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Should Members of Congress And Witnesses Be Allowed To Skype Into Hearings?

BY Sarah Lai Stirland | Wednesday, July 3 2013

Eric Swalwell, a California House Democrat (center,) Wants To Skype Into Hearings. Photo: Flickr/Realtor Action Center

A new proposal to allow House members and witnesses to participate remotely via teleconference in committee hearings shows a lot of promise, says a former Democratic House staffer who's now at a Washington, D.C. think tank examining ways that the lawmaking process could become more participatory. But the proposal to enable members of Congress to spend more time in their districts would fall far from the Congressmen's stated end goal of diminishing the influence of lobbyists.

California Congressman Eric Swalwell, a Democrat, and his Republican colleague Steve Pearce of New Mexico caught a lot of people's attention earlier this week when they proposed a resolution to enable House members and witnesses to participate in hearings remotely, and to securely vote remotely on bills on the House suspension calendar, which are bills that are relatively non-controversial, and require two thirds of the House vote to become law.

In a statement on the proposal, Swalwell argued that the legislation would enable House members to spend more time with their constituents in their districts rather than in Washington D.C. being influenced by lobbyists.

“Companies and families across the country are using technology to communicate remotely and conduct business," he said in a press statement. "There is no reason that the legislative branch of the world's oldest constitutional democracy cannot do the same."

Lorelei Kelly, a research fellow at the New America Foundation's Open Technology Institute, applauded the Congressmen's initiative, but tempered the praise with some advice: Enact campaign finance reform first. Kelly worked for Reps. Elizabeth Furse, (D-Ore.) and then Lynn Woolsey (D-Calif.) between 1997 and 2006.

"I don't want to smash the hopes of the congressmen, but I think you have to ask when you do these technical fixes to Congress, to what end?" Kelly asked. "I mean that if you want Congress to serve the public interest, and to do its job, and serve the public interest and stop being dysfunctional, it would be far more effective to get money out of politics, do public financing or campaign finance reform because when members are here, they spend half their days raising money -- it's a huge problem."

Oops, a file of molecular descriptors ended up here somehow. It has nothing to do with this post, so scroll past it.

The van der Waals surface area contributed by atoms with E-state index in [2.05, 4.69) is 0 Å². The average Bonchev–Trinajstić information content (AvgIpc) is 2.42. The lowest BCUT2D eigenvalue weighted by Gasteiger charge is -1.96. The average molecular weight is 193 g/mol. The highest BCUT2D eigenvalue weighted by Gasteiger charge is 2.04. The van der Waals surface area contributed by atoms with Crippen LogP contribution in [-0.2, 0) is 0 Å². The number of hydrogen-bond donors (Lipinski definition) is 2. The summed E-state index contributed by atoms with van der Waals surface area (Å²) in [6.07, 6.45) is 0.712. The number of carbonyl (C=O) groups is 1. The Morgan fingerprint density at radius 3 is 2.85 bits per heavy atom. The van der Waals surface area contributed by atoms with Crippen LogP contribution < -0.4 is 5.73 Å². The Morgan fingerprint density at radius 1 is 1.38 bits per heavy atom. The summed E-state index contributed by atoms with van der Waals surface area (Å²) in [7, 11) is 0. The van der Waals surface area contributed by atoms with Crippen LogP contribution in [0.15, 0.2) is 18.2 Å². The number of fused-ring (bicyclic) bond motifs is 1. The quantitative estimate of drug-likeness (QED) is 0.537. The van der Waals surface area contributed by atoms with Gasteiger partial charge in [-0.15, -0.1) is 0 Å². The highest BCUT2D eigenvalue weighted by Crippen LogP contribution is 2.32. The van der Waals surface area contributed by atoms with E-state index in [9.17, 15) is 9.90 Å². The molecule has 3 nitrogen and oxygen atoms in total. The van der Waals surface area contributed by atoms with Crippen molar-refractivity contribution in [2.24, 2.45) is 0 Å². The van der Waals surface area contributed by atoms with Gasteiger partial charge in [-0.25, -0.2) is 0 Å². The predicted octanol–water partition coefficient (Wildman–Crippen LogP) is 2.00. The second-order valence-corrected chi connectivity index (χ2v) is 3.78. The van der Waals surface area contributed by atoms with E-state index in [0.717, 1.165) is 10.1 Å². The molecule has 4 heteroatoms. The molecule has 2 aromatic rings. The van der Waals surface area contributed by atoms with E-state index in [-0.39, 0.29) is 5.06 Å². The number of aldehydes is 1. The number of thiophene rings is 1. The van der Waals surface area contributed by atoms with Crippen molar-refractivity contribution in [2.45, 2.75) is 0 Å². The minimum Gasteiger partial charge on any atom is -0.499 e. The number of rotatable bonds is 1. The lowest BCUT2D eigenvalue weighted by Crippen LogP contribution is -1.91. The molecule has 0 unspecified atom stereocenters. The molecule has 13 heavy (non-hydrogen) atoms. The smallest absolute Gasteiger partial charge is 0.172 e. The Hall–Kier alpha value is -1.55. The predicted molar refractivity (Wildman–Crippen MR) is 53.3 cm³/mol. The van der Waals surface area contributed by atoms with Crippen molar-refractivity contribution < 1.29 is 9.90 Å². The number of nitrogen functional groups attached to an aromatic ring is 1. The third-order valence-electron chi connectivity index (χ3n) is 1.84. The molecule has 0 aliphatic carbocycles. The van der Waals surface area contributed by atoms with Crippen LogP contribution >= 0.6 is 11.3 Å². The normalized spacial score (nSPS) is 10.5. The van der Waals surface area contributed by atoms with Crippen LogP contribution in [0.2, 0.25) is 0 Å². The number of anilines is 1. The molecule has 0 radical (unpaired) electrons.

The most promising aspect of the Congressmens' idea is to enable a wider range of witnesses to provide their expertise to hearings, Kelly argued.

"If you could open up the hearing process on policy, and get more people to participate remotely, that's a way you could bust open regulatory capture," she said.

"On the one hand, I want to support anything that decentralizes and distributes power, which is what we're seeing with technology, but there is no technical fix for the most fundamental, dysfunctional aspects of Congress," she said.

For example, many members of Congress don't have the levels of staffing they need to analyze the costs and benefits of public policy proposals, she says. The staffing levels of both chambers is at 80 percent of the levels they were in 1979. And members of Congress already spend a lot of their time in their districts, she noted. In 2012 members spent 107 of their days in Congress. This year, they're scheduled to spend 126 days in the Capitol. The issue is that when the members are in D.C. they spend half of their time fundraising, she said.

As for remote voting, security experts in the United States have long warned that the technology doesn't exist yet to allow for secure remote voting. And Kelly said that Congress already experimented with the idea of proxy voting in the Eighties. Members of Congress were once allowed to vote on behalf of their absent colleagues. But that system was abolished under the leadership of Newt Gingrich when he was House Speaker. House members currently register their votes on legislation on the House floor by sticking a card into an electronic reader, hence the requirement for their physical presence during House floor votes.

"I think there's great potential for technology in broadening the knowledge base, and including more people to defeat the cartel-like aspect of Congress, which seems to be dictating policy, but the fundamental problem is members having to raise so much money that they can't do their job as policymakers when they are in D.C."